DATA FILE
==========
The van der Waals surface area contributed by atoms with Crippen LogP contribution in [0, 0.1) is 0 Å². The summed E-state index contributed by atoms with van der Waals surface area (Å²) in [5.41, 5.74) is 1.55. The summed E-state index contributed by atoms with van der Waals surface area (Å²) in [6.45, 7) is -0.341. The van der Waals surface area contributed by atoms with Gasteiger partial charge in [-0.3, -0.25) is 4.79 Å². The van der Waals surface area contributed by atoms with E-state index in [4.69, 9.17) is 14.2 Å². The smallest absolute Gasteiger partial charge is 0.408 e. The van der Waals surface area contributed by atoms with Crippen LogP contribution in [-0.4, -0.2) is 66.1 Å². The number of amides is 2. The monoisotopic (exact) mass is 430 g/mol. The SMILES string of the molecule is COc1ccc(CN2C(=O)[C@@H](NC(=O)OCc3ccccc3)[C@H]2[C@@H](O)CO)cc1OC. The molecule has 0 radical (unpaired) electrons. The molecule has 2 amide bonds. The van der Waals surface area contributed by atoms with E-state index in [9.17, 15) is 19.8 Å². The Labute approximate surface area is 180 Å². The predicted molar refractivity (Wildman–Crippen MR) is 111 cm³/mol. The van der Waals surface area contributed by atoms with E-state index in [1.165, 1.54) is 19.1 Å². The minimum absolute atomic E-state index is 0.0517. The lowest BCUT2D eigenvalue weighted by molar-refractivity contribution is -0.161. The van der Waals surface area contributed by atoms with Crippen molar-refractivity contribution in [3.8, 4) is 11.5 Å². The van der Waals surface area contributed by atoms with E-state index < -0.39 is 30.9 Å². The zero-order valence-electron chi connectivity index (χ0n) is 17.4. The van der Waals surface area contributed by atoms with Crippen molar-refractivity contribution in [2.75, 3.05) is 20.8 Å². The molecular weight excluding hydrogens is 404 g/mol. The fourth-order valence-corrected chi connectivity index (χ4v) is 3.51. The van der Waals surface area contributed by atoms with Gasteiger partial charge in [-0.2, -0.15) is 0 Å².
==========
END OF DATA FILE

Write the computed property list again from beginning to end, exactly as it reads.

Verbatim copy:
The van der Waals surface area contributed by atoms with Crippen LogP contribution in [0, 0.1) is 0 Å². The summed E-state index contributed by atoms with van der Waals surface area (Å²) in [5.41, 5.74) is 1.55. The summed E-state index contributed by atoms with van der Waals surface area (Å²) in [6.45, 7) is -0.341. The van der Waals surface area contributed by atoms with Gasteiger partial charge in [-0.3, -0.25) is 4.79 Å². The van der Waals surface area contributed by atoms with E-state index in [4.69, 9.17) is 14.2 Å². The smallest absolute Gasteiger partial charge is 0.408 e. The van der Waals surface area contributed by atoms with Crippen LogP contribution in [-0.4, -0.2) is 66.1 Å². The number of amides is 2. The monoisotopic (exact) mass is 430 g/mol. The SMILES string of the molecule is COc1ccc(CN2C(=O)[C@@H](NC(=O)OCc3ccccc3)[C@H]2[C@@H](O)CO)cc1OC. The molecule has 0 radical (unpaired) electrons. The molecule has 2 amide bonds. The van der Waals surface area contributed by atoms with E-state index in [9.17, 15) is 19.8 Å². The Labute approximate surface area is 180 Å². The predicted molar refractivity (Wildman–Crippen MR) is 111 cm³/mol. The van der Waals surface area contributed by atoms with E-state index in [1.165, 1.54) is 19.1 Å². The minimum absolute atomic E-state index is 0.0517. The lowest BCUT2D eigenvalue weighted by molar-refractivity contribution is -0.161. The van der Waals surface area contributed by atoms with Crippen molar-refractivity contribution in [3.8, 4) is 11.5 Å². The van der Waals surface area contributed by atoms with E-state index < -0.39 is 30.9 Å². The zero-order valence-electron chi connectivity index (χ0n) is 17.4. The van der Waals surface area contributed by atoms with Crippen molar-refractivity contribution in [2.75, 3.05) is 20.8 Å². The molecular weight excluding hydrogens is 404 g/mol. The fourth-order valence-corrected chi connectivity index (χ4v) is 3.51. The van der Waals surface area contributed by atoms with Gasteiger partial charge in [-0.2, -0.15) is 0 Å².